#10

I agree with @OK4450 advice about checking for ignition power at the coil. A very simple and fast test to prove the ignition switch connection. Power at the dash fuse panel could also be checked but you would have to know which fuses to check for ignition power to them.


#11

I don’t know if it applies to your 86 Mustang, but I had that exact symptom on my early 70’s Ford truck 302 one time. It turned out to be related to the ignition resistor bypass wire. During normal running the coil is powered via a resistance wire. I forget now what they call that thing, but it is a wire made of some kind of metal that has some inherent resistance, like 2 ohms or something. You know, the kind of wire in your toaster ni-chrome wire has some inherent resistance, otherwise it wouldn’t heat up.

During starting the Ford team wanted maximum spark so they installed a wire that bypasses that resistance wire, but only during cranking. If the resistance wire fails for some reason, it will crank and seem to start, but as soon as you return the key to “run” the spark goes away and the engine dies.


#12

@GeorgeSanJose That’s called a ballast resistor and this car has one. I agree it’s a good possibility.


#13

@GeorgeSanJose

It doesn’t apply.

The resistor wire/block was replaced with the ignition control module.

https://www.rockauto.com/en/moreinfo.php?pk=4587906&cc=1133862&jsn=426

Tester


#14

Oh yeah, that’s exactly what it is called. Thanks for the reminder. It’s not a name that pops into a person’s mind, I wonder why they called it that? Ballast makes me think of boats, not cars.


#15

Tester is right if this Mustang has electronic ignition, newer cars tend not to use separate ballast resistors powering the coil. But I still think they electronically up the spark voltage during cranking, and this symptom may be related to that function.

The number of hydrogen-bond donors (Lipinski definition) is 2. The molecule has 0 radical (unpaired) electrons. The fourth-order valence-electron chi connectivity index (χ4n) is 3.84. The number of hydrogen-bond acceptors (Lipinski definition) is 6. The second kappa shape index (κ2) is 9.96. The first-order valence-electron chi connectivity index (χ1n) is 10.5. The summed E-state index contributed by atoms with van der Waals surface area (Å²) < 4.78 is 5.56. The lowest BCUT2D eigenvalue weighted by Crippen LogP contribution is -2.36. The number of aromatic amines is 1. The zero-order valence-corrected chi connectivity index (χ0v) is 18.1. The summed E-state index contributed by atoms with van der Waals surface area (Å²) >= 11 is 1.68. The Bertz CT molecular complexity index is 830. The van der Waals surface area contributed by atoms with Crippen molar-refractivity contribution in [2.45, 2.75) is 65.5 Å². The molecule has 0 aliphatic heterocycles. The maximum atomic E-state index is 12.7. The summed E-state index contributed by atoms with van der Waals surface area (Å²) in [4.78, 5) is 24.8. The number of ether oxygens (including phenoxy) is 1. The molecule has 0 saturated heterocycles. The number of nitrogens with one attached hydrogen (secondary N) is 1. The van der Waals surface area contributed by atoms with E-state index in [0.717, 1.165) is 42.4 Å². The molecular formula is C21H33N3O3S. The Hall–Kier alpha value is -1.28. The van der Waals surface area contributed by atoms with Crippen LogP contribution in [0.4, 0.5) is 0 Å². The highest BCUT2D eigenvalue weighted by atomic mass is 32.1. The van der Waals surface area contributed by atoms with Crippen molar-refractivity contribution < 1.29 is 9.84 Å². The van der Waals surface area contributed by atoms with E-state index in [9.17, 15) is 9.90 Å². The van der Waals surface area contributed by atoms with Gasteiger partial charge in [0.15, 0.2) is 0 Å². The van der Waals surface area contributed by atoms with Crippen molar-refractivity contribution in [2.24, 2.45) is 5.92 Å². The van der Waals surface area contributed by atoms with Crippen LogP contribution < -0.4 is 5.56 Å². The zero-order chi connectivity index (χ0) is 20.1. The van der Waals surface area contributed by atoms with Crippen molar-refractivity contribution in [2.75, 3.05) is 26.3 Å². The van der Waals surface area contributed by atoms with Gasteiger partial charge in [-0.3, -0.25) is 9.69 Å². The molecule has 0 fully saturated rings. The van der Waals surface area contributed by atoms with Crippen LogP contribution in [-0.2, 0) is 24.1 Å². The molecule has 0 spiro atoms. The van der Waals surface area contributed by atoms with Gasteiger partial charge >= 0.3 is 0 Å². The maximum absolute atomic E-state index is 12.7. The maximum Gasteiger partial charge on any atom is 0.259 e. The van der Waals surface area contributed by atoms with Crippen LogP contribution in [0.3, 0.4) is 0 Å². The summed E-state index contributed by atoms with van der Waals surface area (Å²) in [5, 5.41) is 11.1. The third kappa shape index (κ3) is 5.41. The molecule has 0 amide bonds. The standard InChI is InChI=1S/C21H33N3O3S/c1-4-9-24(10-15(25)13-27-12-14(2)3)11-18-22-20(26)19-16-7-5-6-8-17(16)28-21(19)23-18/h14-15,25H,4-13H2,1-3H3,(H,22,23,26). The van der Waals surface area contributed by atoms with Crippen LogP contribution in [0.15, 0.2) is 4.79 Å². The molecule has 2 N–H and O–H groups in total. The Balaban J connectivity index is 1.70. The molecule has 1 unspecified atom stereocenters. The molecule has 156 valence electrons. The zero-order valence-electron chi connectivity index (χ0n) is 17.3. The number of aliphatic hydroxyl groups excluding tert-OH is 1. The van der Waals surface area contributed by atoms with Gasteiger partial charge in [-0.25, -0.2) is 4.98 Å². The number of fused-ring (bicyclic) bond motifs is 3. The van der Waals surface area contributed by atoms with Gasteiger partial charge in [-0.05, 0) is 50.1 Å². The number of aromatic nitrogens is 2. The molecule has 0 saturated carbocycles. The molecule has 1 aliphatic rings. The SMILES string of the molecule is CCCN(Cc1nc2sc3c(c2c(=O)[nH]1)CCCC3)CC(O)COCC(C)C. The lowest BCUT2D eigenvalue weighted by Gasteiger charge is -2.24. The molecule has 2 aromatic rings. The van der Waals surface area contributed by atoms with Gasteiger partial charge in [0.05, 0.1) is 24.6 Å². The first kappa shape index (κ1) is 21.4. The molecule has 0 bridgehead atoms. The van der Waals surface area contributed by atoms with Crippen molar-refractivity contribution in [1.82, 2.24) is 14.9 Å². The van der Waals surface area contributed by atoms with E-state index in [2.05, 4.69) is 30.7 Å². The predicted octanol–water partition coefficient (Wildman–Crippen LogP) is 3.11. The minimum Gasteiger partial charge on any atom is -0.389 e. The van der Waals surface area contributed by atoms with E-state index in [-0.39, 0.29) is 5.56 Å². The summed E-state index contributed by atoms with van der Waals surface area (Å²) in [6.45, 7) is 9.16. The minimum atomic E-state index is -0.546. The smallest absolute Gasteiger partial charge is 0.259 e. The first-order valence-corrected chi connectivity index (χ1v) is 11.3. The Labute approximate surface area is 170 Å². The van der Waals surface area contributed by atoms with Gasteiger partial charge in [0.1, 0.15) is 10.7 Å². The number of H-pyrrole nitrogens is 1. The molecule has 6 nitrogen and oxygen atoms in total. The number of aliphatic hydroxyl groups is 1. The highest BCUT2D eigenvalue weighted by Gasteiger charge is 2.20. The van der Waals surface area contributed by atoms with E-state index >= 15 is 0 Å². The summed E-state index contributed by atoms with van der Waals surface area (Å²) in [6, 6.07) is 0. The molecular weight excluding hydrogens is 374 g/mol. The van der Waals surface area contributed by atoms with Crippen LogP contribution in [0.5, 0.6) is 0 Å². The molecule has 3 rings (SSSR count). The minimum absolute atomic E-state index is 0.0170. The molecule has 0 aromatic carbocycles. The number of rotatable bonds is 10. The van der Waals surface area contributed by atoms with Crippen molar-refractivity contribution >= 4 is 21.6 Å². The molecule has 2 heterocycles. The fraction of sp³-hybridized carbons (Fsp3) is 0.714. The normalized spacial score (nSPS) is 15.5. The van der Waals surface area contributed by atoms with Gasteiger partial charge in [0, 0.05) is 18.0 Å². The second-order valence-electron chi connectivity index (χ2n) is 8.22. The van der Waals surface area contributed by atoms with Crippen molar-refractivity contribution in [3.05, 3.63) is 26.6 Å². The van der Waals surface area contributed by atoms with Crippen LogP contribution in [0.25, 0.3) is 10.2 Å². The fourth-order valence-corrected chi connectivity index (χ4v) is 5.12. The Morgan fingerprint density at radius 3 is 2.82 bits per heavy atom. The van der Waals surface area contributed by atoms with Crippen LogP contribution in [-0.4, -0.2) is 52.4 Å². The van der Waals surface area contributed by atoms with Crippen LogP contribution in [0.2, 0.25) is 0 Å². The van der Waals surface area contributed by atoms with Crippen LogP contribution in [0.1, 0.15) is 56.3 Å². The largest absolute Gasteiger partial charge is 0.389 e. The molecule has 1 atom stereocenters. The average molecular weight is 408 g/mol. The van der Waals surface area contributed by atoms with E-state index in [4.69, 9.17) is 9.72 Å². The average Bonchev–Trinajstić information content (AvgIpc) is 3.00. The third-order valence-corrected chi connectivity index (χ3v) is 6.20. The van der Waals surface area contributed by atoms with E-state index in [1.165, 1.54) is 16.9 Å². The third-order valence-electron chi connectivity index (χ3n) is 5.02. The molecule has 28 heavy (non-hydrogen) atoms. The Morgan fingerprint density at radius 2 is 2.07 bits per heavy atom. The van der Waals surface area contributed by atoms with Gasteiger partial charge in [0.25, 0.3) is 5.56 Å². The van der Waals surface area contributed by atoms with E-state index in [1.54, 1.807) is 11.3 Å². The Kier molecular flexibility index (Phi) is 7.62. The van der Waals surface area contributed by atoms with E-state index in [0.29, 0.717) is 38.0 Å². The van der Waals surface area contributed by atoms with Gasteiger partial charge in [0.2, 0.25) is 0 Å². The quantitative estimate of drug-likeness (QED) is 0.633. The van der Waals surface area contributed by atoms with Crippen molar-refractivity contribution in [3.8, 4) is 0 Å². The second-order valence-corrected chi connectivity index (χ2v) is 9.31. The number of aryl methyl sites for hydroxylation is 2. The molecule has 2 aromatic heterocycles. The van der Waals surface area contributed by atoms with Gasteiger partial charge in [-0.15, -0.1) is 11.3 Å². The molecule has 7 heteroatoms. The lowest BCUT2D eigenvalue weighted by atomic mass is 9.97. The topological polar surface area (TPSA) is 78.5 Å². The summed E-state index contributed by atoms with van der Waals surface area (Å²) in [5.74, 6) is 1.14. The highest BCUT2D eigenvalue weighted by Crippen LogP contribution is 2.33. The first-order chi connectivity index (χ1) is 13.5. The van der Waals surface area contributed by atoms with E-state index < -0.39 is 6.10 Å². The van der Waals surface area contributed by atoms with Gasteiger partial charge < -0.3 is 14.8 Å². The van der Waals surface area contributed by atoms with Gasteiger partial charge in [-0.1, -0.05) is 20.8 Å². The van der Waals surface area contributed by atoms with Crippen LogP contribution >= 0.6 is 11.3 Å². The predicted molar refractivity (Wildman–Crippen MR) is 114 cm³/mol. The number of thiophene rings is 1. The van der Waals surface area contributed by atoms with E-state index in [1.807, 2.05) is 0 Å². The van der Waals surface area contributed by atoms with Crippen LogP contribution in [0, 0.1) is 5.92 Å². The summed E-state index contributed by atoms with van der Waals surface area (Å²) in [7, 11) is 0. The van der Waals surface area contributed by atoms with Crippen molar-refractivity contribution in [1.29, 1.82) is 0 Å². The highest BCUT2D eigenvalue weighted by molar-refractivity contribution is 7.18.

Water getting into the spark system can be a cause too. My dad , this was years ago, he decided to install what’s called a “capacitive discharge (CDI) ignition system” onto his Ford truck. The idea was so the spark would be hotter and make the truck run better. Now there wasn’t anything wrong with the way the truck ran before, but as far as I could tell that was beside thepoint … this truck was going to have a CDI function come hell or high water … lol …

Anyway, after that the truck still ran fine, the way it did before. Except when it rained, then it wouldn’t run at all. Fortuneatly he installed a bypass switch around the CDI so he could still use the truck when it rained.


#16

It does have a ballast resistor!

https://www.rockauto.com/en/moreinfo.php?pk=2414986&cc=1133862&jsn=447

Tester


#17

Well then it just could be that ballast resistor has failed.


#18

GSJ gave the best answer…If it has a single coil, run a jumper wire from the + battery post to the + connection on the coil. It should start and run…Replace the ballast resistor or resistance wire…Don’t run it for long with the jumper in place, the coil will overheat…


#19

I don’t believe the resistor wire in the Rock Auto catalog is correct for this application. A resistor is not shown in the wiring diagram nor is a full voltage bypass during cranking. That function is performed within the ignition module, which has likely failed.


#20

I got it to work it was the ignition switch